Is Domino's New Pizza Really Any Better?
|Domino's new pizza could be a flop.|
Or something like that.
Anyhow, we took interest when Stephen Colbert lambasted Domino's on his Comedy Central program for having the
Well, we lied. After Domino's announced this week that it would be looking to sell upwards of nine million slices of pizza during Super Bowl weekend in South Florida alone, we decided we would forget our principles (wouldn't be the first time) and just eat a damn slice. After all, how bad could it be?
You're about to find out.
Let's go back to the campaign for a moment: Domino's claims to have reinvented it's pizza "from the crust up," developing a new dough, new sauce, and new cheese that are leagues better than the old schlock (descriptors for which include "cardboard with ketchup on it" and "plastic cheese"). But are any of these elements actually improved in the new pizza?
We'll break it down for you, ingredient by ingredient, to find out.
|To say the ad copy is tongue-in-cheek would be generous.|
Here's the first thing you see when you order a Domino's pizza, which three of us did the other night via Domino's handy online ordering system.
Unlike the crust, the pizza box is, in fact, still cardboard. It's also festooned with ridiculous slogans and ad copy like "It's taken us 50 years to create pizza of this perfectitude (sic)." The box's goal, it seems, is to convince you that this is not the same pizza it was before.
It's all very clever. Some lines read: "Now you may be wondering, is this really different? Will it be as good as they say? Is 'perfectitude' actually a word?" It's as if Domino's is just trying to cut all your doubts off at the pass. Are these copy writers trying the Jedi Mind Trick on us? "What are you talking about!" they're saying. "These are not the same old pizzas you've not been looking for!"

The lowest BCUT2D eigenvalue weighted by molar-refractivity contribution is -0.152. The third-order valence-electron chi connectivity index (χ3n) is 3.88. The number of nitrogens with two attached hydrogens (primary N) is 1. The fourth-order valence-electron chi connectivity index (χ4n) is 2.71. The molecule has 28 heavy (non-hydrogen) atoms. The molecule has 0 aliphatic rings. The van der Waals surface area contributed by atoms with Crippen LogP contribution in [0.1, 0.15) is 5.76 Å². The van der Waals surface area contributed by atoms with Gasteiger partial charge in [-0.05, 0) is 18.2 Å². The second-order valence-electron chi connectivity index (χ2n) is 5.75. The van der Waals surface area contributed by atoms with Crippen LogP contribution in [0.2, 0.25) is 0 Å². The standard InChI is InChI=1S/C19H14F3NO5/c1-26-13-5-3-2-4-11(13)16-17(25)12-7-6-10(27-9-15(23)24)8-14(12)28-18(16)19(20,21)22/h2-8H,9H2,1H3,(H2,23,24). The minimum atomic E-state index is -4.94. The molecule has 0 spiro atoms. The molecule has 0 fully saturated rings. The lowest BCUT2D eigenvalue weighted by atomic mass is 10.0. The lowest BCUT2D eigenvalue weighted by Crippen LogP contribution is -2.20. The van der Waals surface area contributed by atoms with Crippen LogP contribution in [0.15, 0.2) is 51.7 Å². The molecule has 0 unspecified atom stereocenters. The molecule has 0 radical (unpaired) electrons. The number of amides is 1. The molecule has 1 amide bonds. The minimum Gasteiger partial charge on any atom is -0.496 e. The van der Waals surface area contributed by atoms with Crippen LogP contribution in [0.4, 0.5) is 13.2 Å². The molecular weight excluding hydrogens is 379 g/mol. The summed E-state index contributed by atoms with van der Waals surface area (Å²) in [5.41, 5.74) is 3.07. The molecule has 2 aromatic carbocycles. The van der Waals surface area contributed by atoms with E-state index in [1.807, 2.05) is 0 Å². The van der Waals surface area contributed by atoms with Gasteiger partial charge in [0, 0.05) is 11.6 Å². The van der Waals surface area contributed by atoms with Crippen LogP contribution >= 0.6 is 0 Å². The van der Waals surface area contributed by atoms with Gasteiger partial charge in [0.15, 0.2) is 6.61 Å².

But my favorite part was written on the side: "Our expert pizzamakers are trained to sprinkle cheese from eye level to ensure even distribution. Technical? You bet!" Every part of that phrase makes me want to punch babies.
|The crust in focus.|
OK, now here comes the good stuff. Chain pizza crust (read: Domino's) has for years been likened to thick, bland, inedible pieces of cardboard. It's chewy and gummy, and gnawing on a piece of it is like popping one of those stress relieving balls in your mouth (literally and figuratively).
The new crust, I'm happy to report, is not at all like cardboard. It's way more like wet newspaper.
The crust is soggy as hell, and the garlic seasoning on it can't save it. There's almost no consistency to it at all -- it just kind of dissolves into a mealy goo in your mouth. If you picked up your pizza from a Domino's store it's easy to see why: The pizza is not baked in an oven. Instead, it's put on a conveyor belt and fed through a long salamander (a restaurant broiler, essentially), which "cooks" the pizza on the top and bottom. Once it's pooped out the far end of the machine, the pizza is done. There couldn't be more appropriate imagery.
"It's definitely a new crust," sampler Chris noted. "But it's not any better than the old one either."